For ladies – depending on what you prefer to wear for hiking it can be a hiking shirt or a running T-shirt. I don’t like shirts I packed two running T-shirts; one with long sleeves and one with short. For walking in July and August you probably won’t need a long sleeve one, rather pack two short sleeve T-shirts. I wouldn’t recommend, even if it’s very hot, to walk in a top – make sure your shoulders and neck are covered or put suncream otherwise you’ll get bad sunburns. For men – Campbell always hikes in Columbia shirts, they’re great; light, comfortable, breathing, dry very quick and easy to wash. Pack two shirts or you’ll have to do laundry every day.

Fleece

Always nice to have a fleece even in summer, most people start walking early morning when it’s usually still quite chilly. We wore fleeces on both our Caminos; in May on the Portuguese Camino and in June on the Primitivo but mostly after hiking when we went out for dinner or drinks.

Suggested summer hiking clothes for men

| Rain jacketHiking shirt | Hiking T-shirtHiking pants | Rain poncho | Board shortsPajama T-shirt | Pajama shortsBoxer shortsBuff | Hiking beltHatSunglasses | Socks | Hiking shoes Flip flops |

Sleeping clothes

For summer I’d suggest to take a cotton T-shirt and shorts for sleeping and changing after shower for women. For men cotton shorts and a vest/T-shirt. For winter you can use a thermal shirt and pants for sleeping for women and long fleece pants and a thermal shirt for men. A great item to have for sleeping and wearing after the shower is one toe socks that can be worn with flip flops. It’s not necessary for summer but nice to have for colder months. 

Extra clothes to change

In case you go out for dinner or a drink. It’s optional; for summer I packed one T-shirt and a pair of shorts. A good alternative for guys are board shorts, you can wear them as a change and for swimming (if you walk one of the coastal Caminos). For winter we didn’t take any extras like warm clothes take too much space.

Alya on the Camino del Norte in October
Alya on the Camino del Norte at the beginning of October, wearing long trekking pants, shirt, fleece, cap, and Salomon shoes.

Underwear

For ladies. I’d recommend sports bras over normal bras – they are definitely more comfortable for hiking. Pack three-four pairs of panties, same with boxer shorts. On both Caminos, we had a washing machine at least in every third albergue (except the part of Camino Portugues from Lisbon to Porto where facilities, in general, are poorer than to the other routes), plus many albergues have drying machines as well, we almost never did hand washing.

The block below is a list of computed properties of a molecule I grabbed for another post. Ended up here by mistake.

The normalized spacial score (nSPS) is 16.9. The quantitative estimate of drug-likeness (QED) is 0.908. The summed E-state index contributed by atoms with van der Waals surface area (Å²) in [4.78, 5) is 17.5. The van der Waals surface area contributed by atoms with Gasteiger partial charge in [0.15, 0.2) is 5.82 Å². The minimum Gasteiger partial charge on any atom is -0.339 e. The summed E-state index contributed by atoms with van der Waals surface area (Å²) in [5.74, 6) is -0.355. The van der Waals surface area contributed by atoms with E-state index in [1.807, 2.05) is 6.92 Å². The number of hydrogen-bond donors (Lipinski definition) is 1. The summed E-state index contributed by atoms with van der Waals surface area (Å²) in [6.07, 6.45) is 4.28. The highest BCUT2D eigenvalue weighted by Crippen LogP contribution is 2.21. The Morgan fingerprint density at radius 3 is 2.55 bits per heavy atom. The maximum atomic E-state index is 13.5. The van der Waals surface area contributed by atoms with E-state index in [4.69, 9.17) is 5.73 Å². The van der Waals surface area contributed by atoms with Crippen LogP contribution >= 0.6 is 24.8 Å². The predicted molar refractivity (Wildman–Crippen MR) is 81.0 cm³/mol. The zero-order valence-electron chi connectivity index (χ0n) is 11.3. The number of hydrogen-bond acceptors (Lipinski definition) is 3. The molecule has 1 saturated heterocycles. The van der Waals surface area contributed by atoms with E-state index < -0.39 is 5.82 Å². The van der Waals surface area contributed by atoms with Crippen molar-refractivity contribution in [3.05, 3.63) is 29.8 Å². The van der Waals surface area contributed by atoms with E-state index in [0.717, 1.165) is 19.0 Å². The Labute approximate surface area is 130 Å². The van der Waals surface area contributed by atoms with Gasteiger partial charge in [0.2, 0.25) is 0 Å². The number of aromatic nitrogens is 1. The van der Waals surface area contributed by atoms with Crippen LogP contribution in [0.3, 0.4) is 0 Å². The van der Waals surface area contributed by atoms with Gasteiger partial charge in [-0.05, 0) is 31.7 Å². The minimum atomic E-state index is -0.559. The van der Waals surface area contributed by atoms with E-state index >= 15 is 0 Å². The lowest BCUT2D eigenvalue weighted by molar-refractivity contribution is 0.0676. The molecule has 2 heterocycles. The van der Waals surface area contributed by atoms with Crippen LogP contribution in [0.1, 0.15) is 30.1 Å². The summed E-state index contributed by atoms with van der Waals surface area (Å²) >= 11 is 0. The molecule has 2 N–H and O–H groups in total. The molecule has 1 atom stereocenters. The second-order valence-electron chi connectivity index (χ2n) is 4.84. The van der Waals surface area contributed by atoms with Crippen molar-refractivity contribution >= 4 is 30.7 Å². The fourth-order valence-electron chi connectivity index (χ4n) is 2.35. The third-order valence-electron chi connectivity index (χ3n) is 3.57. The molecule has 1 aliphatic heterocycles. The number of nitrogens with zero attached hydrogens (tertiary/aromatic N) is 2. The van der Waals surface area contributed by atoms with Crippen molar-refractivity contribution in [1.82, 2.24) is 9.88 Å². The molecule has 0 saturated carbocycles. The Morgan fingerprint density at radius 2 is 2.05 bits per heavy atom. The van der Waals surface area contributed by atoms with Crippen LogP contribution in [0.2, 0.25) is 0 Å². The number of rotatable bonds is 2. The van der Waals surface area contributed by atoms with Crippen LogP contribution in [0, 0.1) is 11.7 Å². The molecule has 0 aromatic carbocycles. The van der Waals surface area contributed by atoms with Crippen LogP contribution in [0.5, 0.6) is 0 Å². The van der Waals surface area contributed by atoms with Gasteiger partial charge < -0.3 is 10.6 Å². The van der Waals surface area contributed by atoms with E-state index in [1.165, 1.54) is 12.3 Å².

Flip flops

Highly recommended to take a pair of flip flops to wear in albergues, your feet have to rest from wearing heavy hiking boots all day. In summer you can wear them outside as well it’s too hot to walk around in shoes.

Suggested spring/fall clothes for women

| Rain jacketFleeceRunning shirt Running T-shirt | Hiking pants | Yoga pantsRain poncho | Pajama pants | Pajama T-shirtSports bras | Panties | Socks | Cap | Sunglasses | Hiking shoes | Flip flops |

Cap or hat

For summer season it’s a must-have item, most of the routes go through open areas without shade, you will need some sun protection for your head. I prefer wearing a cap it’s more comfortable for me. Campbell always hikes in a hat which is better for sun protection as it covers a bigger area.

Swimming costume

If you walk one of the routes along the coast in summer, take a swimming costume or bikini. Plus there are hot springs or thermal baths as well on some Caminos.

Headwear or buff

For some extra sun protection take a buff. Campbell was wearing it on the Portuguese Camino almost all the time. It’s a multi-use item you can use it to cover your neck, face, head, etc.

Sunglasses

For summer definitely, pack sunglasses though on some Caminos e.g. Primitivo in June we didn’t get many chances to wear them.

Suggested spring/fall clothes for men

| Rain jacketFleece | Hiking shirts | Hiking pants | Hiking pantsRain poncho | Pajama T-shirt | Pajama shortsBoxer shorts | CapBuff Hiking belt  |  Sunglasses | Socks | Hiking shoes Flip flops |

Winter addition 

If you venture to walk the Camino in winter you’ll definitely need some extra warm clothes so prepare for your backpack being fuller and heavier. If you walk shoulder season; early spring or late fall pack more warm items like for winter it’s very likely you’ll need it. 

Smart wool shirt

For walking in cold months a merino wool hiking shirt will be great; it’s light and thin, can be worn under a fleece if it’s really cold, keeps your body warm, doesn’t absorb odors and easy to wash and dry.

Thermals

Very handy to have thermal shirt and pants for the cold season you can use it for both, sleeping and, if it gets really cold, for wearing it under your hiking clothes. We didn’t take it for summer and there was no need even on dull and rainy days it wasn’t that cold. We both have packed thermal underwear for walking Camino del Norte in October with an idea to wear it mainly for sleeping. 

Gaiters

We didn’t pack them and did regret about it when we were walking the Camino Finisterre in November, it rained very strong and a lot, we didn’t have waterproof hiking pants and once our pants got wet water started running down into the shoes. For the off-season, gaiters will be quite handy. Some of our fellow pilgrims tried to make them out of plastic bags but with a strong wind, it didn’t work at all. If you walk the Camino in winter and get caught in the snow (it happened to our friends that walked the Primitive Way in late October) gaiters will work as well.